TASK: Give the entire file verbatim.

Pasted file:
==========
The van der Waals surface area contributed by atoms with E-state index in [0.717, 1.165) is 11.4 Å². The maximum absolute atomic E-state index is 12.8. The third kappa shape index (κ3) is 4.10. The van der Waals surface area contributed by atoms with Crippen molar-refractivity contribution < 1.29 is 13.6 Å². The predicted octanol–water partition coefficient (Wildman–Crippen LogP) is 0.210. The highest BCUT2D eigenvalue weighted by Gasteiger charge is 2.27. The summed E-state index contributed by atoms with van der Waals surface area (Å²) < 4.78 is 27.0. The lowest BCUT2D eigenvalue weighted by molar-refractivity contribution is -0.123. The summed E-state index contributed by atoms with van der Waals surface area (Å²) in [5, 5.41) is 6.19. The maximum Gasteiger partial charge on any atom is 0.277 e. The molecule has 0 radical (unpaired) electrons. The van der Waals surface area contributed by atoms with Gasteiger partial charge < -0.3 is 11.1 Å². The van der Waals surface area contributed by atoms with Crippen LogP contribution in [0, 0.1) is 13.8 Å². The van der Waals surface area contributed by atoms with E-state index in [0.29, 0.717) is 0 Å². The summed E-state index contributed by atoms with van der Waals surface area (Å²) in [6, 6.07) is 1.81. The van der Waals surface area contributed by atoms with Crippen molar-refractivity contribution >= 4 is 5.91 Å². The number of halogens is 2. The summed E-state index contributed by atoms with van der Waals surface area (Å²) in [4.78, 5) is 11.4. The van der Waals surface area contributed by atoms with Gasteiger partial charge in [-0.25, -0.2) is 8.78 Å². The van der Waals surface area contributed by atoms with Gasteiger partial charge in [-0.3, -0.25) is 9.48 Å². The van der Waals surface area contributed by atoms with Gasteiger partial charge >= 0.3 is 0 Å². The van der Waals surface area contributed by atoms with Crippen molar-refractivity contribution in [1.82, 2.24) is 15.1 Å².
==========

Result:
The van der Waals surface area contributed by atoms with E-state index in [0.717, 1.165) is 11.4 Å². The maximum absolute atomic E-state index is 12.8. The third kappa shape index (κ3) is 4.10. The van der Waals surface area contributed by atoms with Crippen molar-refractivity contribution < 1.29 is 13.6 Å². The predicted octanol–water partition coefficient (Wildman–Crippen LogP) is 0.210. The highest BCUT2D eigenvalue weighted by Gasteiger charge is 2.27. The summed E-state index contributed by atoms with van der Waals surface area (Å²) < 4.78 is 27.0. The lowest BCUT2D eigenvalue weighted by molar-refractivity contribution is -0.123. The summed E-state index contributed by atoms with van der Waals surface area (Å²) in [5, 5.41) is 6.19. The maximum Gasteiger partial charge on any atom is 0.277 e. The molecule has 0 radical (unpaired) electrons. The van der Waals surface area contributed by atoms with Gasteiger partial charge < -0.3 is 11.1 Å². The van der Waals surface area contributed by atoms with Crippen LogP contribution in [0, 0.1) is 13.8 Å². The van der Waals surface area contributed by atoms with E-state index in [0.29, 0.717) is 0 Å². The summed E-state index contributed by atoms with van der Waals surface area (Å²) in [6, 6.07) is 1.81. The van der Waals surface area contributed by atoms with Crippen molar-refractivity contribution >= 4 is 5.91 Å². The number of halogens is 2. The summed E-state index contributed by atoms with van der Waals surface area (Å²) in [4.78, 5) is 11.4. The van der Waals surface area contributed by atoms with Gasteiger partial charge in [-0.25, -0.2) is 8.78 Å². The van der Waals surface area contributed by atoms with Gasteiger partial charge in [-0.3, -0.25) is 9.48 Å². The van der Waals surface area contributed by atoms with Gasteiger partial charge >= 0.3 is 0 Å². The van der Waals surface area contributed by atoms with Crippen molar-refractivity contribution in [1.82, 2.24) is 15.1 Å².